Millions of people work in open plan offices around the world today, but are they a haven for collaboration and creativity, or is the open plan office design just a noisy nightmare? While proximity to your colleagues makes sharing and generating much easier, it is just as easy to share the results of last night’s X factor as it is to discuss the findings of your latest project. We look at whether open plan office space drives productivity and if there are ways to secure the benefits of an open plan office while restricting unnecessary chatter.
The history of open plan offices
Leading up to the 1950s, an open plan office would usually comprise of row after row of desks or benches, where secretaries or admin staff performed repetitive tasks. In these environments, noise – such as the ‘secretarial chatter pool’ – was seen as a negative. In the fifties, Quickborner, a German team, came up with a spin on the open plan concept – the ‘office landscape’, a design that made use of curved screens, furniture, potted plants and organic geometry in order to create work groups on large, open floors (pictured right – source: BBC News). This concept was then improved on by office furniture companies, who developed cubicles comprising of panel-hung or systems furniture.
During the late 20th century, the open plan office concept evolved much further, with companies experimenting with different designs; mixing group workstations, private offices, cubicles and open workstations. These would either be on a desk-to-employee basis or utilised a hot-desking model where employees would just take any unit that was free.
These later office designs were based upon studies of patterns of communication between different parts of an organisation and different individuals. Discussion was no longer seen as a chatter pool – the new open plan office was meant to encourage sharing, creativity and communication between individuals and teams. This brings us to the present day, where managers debate whether the benefits of close communication between employees outweigh the inevitable discussion of the weekend’s binge drinking sessions or that new restaurant that just opened around the corner.
Types of open plan office:
There are many possible layouts for an open plan office but the following are common types:
- Team-oriented ‘bullpen’: With this layout, employees can see and hear each other freely, but desks are grouped into teams.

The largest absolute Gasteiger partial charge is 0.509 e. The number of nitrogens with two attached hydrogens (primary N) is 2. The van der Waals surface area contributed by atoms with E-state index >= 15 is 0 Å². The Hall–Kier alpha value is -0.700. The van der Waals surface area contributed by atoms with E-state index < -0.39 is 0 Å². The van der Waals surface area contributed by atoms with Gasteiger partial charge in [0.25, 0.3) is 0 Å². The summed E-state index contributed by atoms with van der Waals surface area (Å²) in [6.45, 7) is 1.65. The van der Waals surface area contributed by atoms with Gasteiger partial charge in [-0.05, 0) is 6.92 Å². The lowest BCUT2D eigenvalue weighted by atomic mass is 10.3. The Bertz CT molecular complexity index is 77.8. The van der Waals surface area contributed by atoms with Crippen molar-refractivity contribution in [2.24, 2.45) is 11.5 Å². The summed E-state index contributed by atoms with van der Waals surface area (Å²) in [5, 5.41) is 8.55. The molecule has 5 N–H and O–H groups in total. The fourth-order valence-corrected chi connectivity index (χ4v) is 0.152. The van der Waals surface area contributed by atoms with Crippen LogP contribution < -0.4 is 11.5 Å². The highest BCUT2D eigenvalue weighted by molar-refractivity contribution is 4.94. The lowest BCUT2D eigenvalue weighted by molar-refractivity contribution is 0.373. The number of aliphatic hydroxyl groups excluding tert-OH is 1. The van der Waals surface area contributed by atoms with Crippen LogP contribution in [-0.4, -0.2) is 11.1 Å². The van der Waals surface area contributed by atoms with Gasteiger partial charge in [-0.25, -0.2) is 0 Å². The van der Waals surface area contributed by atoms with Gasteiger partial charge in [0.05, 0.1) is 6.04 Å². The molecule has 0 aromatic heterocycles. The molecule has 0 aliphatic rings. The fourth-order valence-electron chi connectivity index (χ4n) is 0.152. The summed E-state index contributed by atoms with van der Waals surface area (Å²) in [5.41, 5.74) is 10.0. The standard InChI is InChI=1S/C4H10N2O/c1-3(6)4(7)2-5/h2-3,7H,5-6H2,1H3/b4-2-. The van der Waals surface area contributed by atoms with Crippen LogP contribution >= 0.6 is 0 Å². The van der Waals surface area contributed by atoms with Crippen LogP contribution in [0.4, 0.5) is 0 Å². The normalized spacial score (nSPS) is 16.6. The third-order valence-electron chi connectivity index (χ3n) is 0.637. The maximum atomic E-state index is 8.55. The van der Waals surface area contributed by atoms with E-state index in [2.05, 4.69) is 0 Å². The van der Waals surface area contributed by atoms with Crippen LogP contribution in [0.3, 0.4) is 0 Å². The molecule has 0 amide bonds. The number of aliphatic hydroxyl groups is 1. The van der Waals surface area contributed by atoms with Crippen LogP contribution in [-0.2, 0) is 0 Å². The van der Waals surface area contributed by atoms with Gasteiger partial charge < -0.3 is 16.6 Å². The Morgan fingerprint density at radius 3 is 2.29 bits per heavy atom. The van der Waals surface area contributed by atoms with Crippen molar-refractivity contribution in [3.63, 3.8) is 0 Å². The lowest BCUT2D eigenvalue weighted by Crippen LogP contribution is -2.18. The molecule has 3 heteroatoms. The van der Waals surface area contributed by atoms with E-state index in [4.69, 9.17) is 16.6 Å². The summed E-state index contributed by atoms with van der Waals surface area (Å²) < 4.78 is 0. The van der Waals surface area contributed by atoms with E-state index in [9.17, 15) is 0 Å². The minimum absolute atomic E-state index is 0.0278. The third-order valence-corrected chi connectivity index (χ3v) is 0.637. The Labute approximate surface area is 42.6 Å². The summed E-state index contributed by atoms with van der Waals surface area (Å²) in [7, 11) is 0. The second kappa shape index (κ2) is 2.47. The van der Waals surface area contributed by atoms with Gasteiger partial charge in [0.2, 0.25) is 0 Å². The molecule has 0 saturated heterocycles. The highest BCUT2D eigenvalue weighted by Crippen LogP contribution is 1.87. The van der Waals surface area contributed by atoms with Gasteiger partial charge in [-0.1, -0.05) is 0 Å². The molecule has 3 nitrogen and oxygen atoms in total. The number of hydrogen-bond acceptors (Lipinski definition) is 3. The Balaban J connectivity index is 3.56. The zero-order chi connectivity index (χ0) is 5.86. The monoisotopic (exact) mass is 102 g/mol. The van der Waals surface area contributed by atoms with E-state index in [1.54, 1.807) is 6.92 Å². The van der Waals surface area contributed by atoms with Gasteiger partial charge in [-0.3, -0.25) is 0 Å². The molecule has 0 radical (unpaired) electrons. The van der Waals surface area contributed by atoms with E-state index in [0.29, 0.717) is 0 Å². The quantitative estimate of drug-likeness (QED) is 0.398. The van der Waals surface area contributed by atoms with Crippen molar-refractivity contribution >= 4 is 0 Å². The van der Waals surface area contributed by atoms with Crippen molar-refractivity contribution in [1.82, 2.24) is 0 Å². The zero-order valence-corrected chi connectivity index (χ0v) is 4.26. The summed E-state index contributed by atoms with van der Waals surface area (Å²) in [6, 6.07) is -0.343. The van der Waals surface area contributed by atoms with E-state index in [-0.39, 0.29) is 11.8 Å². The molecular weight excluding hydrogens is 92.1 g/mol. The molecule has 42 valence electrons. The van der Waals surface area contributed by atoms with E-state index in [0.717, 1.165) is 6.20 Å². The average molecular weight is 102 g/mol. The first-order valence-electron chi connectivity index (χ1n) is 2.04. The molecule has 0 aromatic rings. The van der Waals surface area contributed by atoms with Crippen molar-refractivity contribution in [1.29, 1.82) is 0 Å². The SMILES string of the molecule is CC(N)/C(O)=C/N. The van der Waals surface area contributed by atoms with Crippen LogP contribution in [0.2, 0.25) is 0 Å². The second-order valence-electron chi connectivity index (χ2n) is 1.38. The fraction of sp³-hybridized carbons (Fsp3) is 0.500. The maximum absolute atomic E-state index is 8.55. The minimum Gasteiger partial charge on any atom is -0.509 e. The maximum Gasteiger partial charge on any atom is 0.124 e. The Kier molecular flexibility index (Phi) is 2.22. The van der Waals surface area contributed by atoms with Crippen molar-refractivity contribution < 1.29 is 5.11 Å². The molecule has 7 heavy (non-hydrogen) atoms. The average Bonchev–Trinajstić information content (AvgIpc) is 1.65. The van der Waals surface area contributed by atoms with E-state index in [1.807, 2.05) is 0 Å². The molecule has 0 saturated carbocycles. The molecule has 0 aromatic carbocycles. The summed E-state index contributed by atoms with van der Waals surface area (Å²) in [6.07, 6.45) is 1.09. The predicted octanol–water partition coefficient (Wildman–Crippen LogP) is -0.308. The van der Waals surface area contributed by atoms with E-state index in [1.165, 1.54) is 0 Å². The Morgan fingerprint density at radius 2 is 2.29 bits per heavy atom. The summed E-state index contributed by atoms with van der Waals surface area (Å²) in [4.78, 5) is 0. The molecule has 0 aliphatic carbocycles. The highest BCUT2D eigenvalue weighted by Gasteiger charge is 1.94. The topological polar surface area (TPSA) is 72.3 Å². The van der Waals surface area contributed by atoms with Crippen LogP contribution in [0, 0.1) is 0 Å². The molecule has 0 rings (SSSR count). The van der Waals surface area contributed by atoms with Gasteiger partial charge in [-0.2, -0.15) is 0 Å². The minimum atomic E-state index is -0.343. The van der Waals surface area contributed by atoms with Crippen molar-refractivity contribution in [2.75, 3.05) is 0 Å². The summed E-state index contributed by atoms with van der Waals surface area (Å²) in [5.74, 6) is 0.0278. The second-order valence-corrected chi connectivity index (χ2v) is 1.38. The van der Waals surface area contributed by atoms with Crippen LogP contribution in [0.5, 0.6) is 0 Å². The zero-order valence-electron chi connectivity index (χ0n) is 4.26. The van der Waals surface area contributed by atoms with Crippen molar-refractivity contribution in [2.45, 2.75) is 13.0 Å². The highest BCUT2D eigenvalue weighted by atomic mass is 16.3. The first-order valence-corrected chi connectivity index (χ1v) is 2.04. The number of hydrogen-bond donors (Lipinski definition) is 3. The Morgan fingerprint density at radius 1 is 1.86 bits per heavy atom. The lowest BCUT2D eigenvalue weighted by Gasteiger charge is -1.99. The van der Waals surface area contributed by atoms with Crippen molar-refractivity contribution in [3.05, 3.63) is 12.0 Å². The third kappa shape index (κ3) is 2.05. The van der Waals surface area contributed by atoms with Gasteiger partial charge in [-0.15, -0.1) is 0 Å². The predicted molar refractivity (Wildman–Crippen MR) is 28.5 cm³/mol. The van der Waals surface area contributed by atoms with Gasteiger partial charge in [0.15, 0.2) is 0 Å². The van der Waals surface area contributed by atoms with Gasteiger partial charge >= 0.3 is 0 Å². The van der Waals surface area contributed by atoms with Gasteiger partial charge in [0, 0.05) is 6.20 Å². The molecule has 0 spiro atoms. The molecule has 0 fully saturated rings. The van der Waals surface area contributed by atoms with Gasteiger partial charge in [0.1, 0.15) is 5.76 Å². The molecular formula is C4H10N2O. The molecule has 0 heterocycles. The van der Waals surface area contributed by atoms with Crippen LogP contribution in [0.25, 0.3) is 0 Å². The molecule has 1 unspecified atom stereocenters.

- Low-panelled cubicles: With low-panelled cubicles, employees can see over the top of panels when they are sat down.
- High-panelled cubicles: With high-panelled cubicles, employees can’t see each other when they are sat down.
- Clusters or ‘pods’: These are a group of low-panelled work stations, separated by high panels from other pods.
Each type of design makes some compromises – a completely open ‘bullpen’ design will encourage the most collaboration but could foster the most noise too; but use of high panels (which usually are designed to absorb noise) will minimise chatter but inhibit communication to some extent.
Problems with open plan office design
Although open plan office design can encourage collaboration, as noted, managers can be concerned about unnecessary chatter. Aside from this, there is another concern: lack of noise. Some open plan offices have no chatter at all and this can inhibit collaboration. The more quiet an office is, the more difficult it is to have a conversation without feeling uncomfortable. It also makes confidential conversations particularly difficult. It would therefore seem that in an open plan layout, a certain level of noise is actually desirable. Some companies have gone so far as to engineer this ‘buzz’, broadcasting ‘pink noise’ from a sound system. This is a sound that is similar to white noise, and it has the effect of making human speech less discernible.
There are other issues with having a large number of people work together in the same room: one size doesn’t fit all. Not everyone can agree on whether the aircon should be on or off, the blinds open or shut, whether (smelly) food should be eaten at the desk or taken to a lunch area, and how loud the phones should ring. There is competition for the best desk locations too.
A new version of open plan:
The open plan concept has seen much evolution through the years and a new version is rapidly emerging. Rather than rows of desks or planned workstations, the new open plan office space is a free-flowing space, where you can set up your laptop wherever you like – be it on a beanbag in the lunch area or on a sofa in the coffee lounge. Mind Candy’s office (pictured right) is an exceptional example of this. Situate in the ‘silicon roundabout’ area, the company behind Moshi Monsters have everything from pods to a tree house for their staff to work in. The relaxed atmostphere is both creative and inspiring fro its employees.
There are both pros and cons of the open plan office space design, and each business will need to weigh up whether the pros outweigh the cons for them. Here are some to consider when making your choice:
Pros of open plan office design:
- They are usually cheaper as less space is required.
- Employees can collaborate and share ideas, perhaps benefiting from the experience of others.
- They encourage better social interaction and good relationships with work colleagues, which contributes to staff morale and job fulfilment.
Cons of open plan office design:
- You have no privacy.
- They can be noisy even when all the chat is work-related (although this can be limited to some extent if sound absorbing boards are used).
- They can be too quiet, making conversations awkward and not private.
- They can be very distracting – for example, with people walking to and from their desks.
- You have no control over your environment.
- They tend to be visually monotonous.
- Placing a large number of devices (e.g. computers, printers) together in one space can add to the heat and noise.